npg

? 2014 Nature America, Inc. All rights reserved.

doi:10.1038/nm.3600

nature medicine

supplier’s instructions. Digested samples were quantified using Qubit (Life Technologies) and sonicated with a Bioruptor UCD-200 (Diagenode) for 10 cycles (T1 = 30 s, T2 = 30 s) to produce fragments of about 300–350 bp that were checked by a Bioanalyzer (2100 Bioanalyzer, Agilent Life Sciences and Chemical Analysis). DNA libraries were prepared using the NEBNext Ultra DNA Library Prep Kit for Illumina (New England Biolabs) according to manufacturer’s instructions. Final library PCR products were quantified using KAPPA Library Quantification Kits for Illumina (KAPABiosystems), Bioanalyzer and the Quant-iT assay using Qubit Quantitation Platform according to the manufacturer’s instructions. Sequencing was carried out on an Illumina MiSeq System with paired-end 150-bp runs, and the resultant reads were base called, filtered by quality metrics and aligned to the human reference sequence as recommended by the manufacturer. GeneRead of CDX3 and 4 tumor and CTCs. Genomic DNA from CDX3, CDX4 and WGA product from patient 4 WBCs were analyzed using the GeneRead DNAseq Human Lung Cancer panel (Qiagen) as described in the manufacturer’s protocol. Briefly, 80 ng of DNA was PCR amplified using targeted multiplexed amplicons, and the resulting material cloned into a NEBNext Ultra DNA Library. The libraries were then run on an Illumina MiSeq and analyzed using the Qiagen NGS portal (http://ngsdataanalysis.sabiosciences.com/NGS/).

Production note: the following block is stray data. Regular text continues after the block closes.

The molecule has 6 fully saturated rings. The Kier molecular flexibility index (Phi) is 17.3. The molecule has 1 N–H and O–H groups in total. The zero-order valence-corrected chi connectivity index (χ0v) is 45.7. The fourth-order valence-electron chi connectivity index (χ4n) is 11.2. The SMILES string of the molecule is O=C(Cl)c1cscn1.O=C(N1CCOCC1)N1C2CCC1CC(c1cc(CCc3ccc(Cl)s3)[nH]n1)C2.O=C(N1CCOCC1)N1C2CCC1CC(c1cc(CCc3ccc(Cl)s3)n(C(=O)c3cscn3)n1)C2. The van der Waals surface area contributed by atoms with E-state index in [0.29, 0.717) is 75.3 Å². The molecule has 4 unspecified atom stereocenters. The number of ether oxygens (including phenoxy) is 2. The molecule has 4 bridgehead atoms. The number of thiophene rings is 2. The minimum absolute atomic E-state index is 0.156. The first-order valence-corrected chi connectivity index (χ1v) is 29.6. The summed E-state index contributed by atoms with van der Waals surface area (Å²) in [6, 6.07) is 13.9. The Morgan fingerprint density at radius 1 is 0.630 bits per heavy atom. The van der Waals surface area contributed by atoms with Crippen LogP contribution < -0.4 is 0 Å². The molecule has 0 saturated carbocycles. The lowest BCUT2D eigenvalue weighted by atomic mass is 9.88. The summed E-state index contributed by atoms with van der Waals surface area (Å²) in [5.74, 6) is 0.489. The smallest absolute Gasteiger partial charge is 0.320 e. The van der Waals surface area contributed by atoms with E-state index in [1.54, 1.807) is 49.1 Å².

? 2014 Nature America, Inc. All rights reserved.